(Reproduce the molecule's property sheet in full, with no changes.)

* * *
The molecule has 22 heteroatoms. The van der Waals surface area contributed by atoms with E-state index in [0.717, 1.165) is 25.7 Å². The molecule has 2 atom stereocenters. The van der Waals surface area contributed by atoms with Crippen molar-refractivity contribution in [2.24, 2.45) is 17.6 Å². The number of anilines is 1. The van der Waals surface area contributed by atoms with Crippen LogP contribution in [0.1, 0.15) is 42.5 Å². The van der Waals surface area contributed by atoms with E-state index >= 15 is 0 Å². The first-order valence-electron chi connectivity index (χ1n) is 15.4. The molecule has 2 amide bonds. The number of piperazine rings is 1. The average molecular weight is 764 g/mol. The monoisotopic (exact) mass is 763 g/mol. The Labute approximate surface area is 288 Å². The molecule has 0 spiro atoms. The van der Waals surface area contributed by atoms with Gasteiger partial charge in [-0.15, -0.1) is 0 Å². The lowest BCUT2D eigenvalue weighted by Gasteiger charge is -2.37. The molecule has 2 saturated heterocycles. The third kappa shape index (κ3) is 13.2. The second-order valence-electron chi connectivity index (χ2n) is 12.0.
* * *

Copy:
The molecule has 22 heteroatoms. The van der Waals surface area contributed by atoms with E-state index in [0.717, 1.165) is 25.7 Å². The molecule has 2 atom stereocenters. The van der Waals surface area contributed by atoms with Crippen molar-refractivity contribution in [2.24, 2.45) is 17.6 Å². The number of anilines is 1. The van der Waals surface area contributed by atoms with Crippen LogP contribution in [0.1, 0.15) is 42.5 Å². The van der Waals surface area contributed by atoms with E-state index >= 15 is 0 Å². The first-order valence-electron chi connectivity index (χ1n) is 15.4. The molecule has 2 amide bonds. The number of piperazine rings is 1. The average molecular weight is 764 g/mol. The monoisotopic (exact) mass is 763 g/mol. The Labute approximate surface area is 288 Å². The molecule has 0 spiro atoms. The van der Waals surface area contributed by atoms with Gasteiger partial charge in [-0.15, -0.1) is 0 Å². The lowest BCUT2D eigenvalue weighted by Gasteiger charge is -2.37. The molecule has 2 saturated heterocycles. The third kappa shape index (κ3) is 13.2. The second-order valence-electron chi connectivity index (χ2n) is 12.0.